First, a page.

Keynesian economics and the Italian Recovery Plan
IBL // 20 September 2021
The Italian government has recently presented the RRP (Recovery and Resilience Plan) to Parliament. On 30 April, it was sent to Brussels for initial evaluations. It is a long document full of investment and reforms proposals for the years to come, aspiring to sketch a growth pathway for the country. Referring to the next 5 years, traced commitments will also bind upcoming legislative initiatives. Will this programme be able to stop Italy’s decades-long decline?
The short answer is: no.
There are at least three problems in the RRP structure. First, it rightly prioritises reform of the public sector, the inefficiency of which has been considered – by many investigations – as the central cause of economic stagnation. In a recent Il Sole 24 ore interview, Minister Renato Brunetta said that “the public administration reform can be responsible for the 70% of the effect of structural reforms”. The programme has many positive elements: nevertheless, it seems to be just a big hiring plan. It is correct to rejuvenate the public sector, but the creation of new positions should be the consequence of public administration reformat – thanks to which we can trace profiles and numbers of these new professionals – not the starting point.
Secondarily, investments are heterogeneous, and they often seem the result of pressures by vested interests. A well-reasoned analysis of Italian necessities seems to not have been undergone. Let us take an example: the RRP declares the goal “to develop international, industrial and research leadership” for the sectors of renewable energies, batteries and hydrogen. This is why the programme allocates €1 billion to the renewables and batteries sectors, and €450 million to the hydrogen sector. However, it seems implausible to achieve “global leadership” investing only few million euros in five years. These sectors are already well-funded worldwide, both publicly and privately. One can suspect that this money is just a gift, disguised as motivated by noble principles. Moreover, the Italian government bypassed the EU parliament’s approval by allocating a complementary fund of another €30 billion to finance those types of spending otherwise not approved by the EU.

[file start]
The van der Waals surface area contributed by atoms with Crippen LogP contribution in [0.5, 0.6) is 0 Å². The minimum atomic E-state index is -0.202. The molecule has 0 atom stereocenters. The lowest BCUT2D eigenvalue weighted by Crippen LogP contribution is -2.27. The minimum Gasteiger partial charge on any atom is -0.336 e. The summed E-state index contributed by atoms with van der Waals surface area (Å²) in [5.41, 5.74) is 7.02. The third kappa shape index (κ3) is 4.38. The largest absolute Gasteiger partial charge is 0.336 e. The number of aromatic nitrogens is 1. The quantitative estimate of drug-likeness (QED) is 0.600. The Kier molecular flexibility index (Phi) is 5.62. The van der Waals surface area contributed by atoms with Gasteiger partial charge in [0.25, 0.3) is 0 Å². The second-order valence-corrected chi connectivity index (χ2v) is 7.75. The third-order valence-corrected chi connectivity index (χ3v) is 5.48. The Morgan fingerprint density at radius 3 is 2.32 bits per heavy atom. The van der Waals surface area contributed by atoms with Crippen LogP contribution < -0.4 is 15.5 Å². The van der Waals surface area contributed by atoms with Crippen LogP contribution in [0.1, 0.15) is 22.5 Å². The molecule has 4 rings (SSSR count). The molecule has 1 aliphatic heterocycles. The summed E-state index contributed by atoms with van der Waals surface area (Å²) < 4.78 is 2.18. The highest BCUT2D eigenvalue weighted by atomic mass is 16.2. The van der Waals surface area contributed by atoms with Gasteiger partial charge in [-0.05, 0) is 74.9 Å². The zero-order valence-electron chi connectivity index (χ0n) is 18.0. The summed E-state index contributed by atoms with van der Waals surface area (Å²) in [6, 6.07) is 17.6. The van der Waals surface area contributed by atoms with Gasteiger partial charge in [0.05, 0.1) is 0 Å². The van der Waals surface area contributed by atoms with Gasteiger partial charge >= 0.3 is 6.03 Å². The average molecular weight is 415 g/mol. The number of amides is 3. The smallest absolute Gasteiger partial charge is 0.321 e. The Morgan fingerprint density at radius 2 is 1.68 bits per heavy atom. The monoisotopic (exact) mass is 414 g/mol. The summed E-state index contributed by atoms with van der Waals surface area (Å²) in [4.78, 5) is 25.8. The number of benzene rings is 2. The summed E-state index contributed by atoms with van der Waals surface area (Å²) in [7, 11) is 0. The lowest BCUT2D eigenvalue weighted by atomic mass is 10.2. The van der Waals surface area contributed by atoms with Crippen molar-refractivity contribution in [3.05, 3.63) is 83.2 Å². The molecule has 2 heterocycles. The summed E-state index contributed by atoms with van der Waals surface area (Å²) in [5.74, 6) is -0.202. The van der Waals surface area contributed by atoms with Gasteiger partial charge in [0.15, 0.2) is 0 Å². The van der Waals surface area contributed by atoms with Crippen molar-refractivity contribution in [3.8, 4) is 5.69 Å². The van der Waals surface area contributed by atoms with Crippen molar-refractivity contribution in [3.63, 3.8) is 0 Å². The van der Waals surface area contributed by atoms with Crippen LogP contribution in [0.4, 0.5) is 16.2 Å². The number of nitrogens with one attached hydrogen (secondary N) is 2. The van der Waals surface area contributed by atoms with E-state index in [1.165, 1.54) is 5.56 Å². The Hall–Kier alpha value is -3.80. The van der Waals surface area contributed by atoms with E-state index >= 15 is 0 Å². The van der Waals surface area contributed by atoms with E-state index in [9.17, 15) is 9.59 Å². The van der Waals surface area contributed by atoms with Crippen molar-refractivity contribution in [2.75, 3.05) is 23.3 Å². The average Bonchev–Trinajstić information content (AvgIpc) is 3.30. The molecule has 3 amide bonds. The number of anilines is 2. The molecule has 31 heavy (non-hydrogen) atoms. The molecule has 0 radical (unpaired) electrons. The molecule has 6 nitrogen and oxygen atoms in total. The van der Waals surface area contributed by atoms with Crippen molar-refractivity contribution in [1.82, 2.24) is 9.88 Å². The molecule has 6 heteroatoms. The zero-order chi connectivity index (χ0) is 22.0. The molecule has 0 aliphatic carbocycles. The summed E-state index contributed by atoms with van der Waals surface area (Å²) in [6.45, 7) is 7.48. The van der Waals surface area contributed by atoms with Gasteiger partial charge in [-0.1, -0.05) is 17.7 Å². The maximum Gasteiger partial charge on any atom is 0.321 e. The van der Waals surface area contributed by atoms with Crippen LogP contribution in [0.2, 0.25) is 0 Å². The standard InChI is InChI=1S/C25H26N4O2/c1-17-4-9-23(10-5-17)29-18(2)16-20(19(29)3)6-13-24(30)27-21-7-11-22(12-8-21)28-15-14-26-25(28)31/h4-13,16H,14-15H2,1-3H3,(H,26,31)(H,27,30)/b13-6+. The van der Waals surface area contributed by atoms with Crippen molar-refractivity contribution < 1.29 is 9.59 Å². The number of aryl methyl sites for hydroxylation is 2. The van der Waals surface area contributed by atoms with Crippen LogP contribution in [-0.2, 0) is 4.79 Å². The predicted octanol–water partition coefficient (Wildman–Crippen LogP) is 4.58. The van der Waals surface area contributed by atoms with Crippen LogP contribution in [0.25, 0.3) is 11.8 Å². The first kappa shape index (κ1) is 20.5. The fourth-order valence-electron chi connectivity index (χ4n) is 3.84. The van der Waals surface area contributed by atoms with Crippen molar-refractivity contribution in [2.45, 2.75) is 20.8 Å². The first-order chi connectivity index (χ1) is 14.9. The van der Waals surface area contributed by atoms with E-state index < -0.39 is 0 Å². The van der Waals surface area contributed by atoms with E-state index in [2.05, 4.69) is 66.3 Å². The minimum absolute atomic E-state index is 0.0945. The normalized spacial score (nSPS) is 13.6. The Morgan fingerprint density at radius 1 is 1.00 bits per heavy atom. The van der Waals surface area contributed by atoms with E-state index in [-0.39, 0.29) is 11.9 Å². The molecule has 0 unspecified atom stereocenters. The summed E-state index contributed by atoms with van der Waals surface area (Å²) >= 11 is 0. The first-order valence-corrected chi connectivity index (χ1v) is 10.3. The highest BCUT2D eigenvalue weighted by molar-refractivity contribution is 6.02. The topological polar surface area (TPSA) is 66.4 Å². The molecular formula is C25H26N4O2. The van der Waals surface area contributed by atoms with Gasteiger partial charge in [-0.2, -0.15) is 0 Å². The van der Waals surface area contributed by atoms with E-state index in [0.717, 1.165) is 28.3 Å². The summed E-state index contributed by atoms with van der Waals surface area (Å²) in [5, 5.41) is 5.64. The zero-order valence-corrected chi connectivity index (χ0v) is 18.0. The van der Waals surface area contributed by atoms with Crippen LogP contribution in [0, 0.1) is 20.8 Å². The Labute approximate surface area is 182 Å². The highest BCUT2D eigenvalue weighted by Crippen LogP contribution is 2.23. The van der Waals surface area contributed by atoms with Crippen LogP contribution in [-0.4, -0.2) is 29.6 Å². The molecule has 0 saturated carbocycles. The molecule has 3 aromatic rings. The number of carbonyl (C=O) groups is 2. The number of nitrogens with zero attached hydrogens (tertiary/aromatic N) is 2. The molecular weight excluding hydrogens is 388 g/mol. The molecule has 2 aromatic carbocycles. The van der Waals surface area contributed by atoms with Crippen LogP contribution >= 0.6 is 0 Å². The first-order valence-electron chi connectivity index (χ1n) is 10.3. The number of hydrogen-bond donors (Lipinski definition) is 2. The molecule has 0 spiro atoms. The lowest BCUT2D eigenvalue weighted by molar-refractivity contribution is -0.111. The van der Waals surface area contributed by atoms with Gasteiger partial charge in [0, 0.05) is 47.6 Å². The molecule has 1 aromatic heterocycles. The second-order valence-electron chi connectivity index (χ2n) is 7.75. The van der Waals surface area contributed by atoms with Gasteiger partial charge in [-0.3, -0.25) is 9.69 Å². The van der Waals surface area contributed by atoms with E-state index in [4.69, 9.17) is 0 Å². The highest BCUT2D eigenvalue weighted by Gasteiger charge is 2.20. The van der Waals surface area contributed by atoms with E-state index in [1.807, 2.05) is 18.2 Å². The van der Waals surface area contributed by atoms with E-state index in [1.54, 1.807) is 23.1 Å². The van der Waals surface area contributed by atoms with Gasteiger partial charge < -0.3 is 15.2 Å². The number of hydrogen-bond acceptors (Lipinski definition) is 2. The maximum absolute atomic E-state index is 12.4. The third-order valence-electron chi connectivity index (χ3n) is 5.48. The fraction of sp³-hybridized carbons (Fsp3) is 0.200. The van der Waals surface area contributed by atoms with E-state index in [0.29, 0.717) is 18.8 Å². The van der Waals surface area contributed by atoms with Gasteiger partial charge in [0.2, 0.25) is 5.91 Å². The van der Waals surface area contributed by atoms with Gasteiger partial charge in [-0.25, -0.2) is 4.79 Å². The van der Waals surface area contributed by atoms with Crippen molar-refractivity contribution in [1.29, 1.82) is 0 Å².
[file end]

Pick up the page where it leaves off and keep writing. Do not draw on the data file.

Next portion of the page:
More generally, the RRP seems to be based on “hydraulic Keynesianism”: a mechanistic idea of the ratio between spending and growth. It does not look at either the worthiness of the proposals, or the expectations of the individuals. It seems to say: “Spend money, and things will become efficient”. However, the economic system is more complex: allocational choices come with opportunity costs, diverting useful resources from other initiatives. The money spent on building a new useless railway will not be handed out to finance a useful road. Not only is public money wasted, it also makes the country lose the growth opportunities otherwise available – if the money were spent in a more reasonable and competitive way. In short, it seems that the report lacks comparative evaluations. Goals have been chosen, and an impact estimate has been proposed. However, the determinants of the choice (why investment x and not investment y?) have been political, not economic ones. A confirmation can be found in the heavy influence that publicly-run firms have had on the drafting of the programme, which too often seems to just fit their interests.
Surely there are also some positive measures. Many of the announced reforms – if efficiently adopted and implemented – will contribute to productivity growth. However, in the end, the RRP just seems like a long shopping list with missing explanations.
Originally published in Italian as an IBL editorial. The English version was translated by Fabio Carolla.
EPICENTER publications and contributions from our member think tanks are designed to promote the discussion of economic issues and the role of markets in solving economic and social problems. As with all EPICENTER publications, the views expressed here are those of the author and not EPICENTER or its member think tanks (which have no corporate view).
BROWSE OUR BLOG ARCHIVES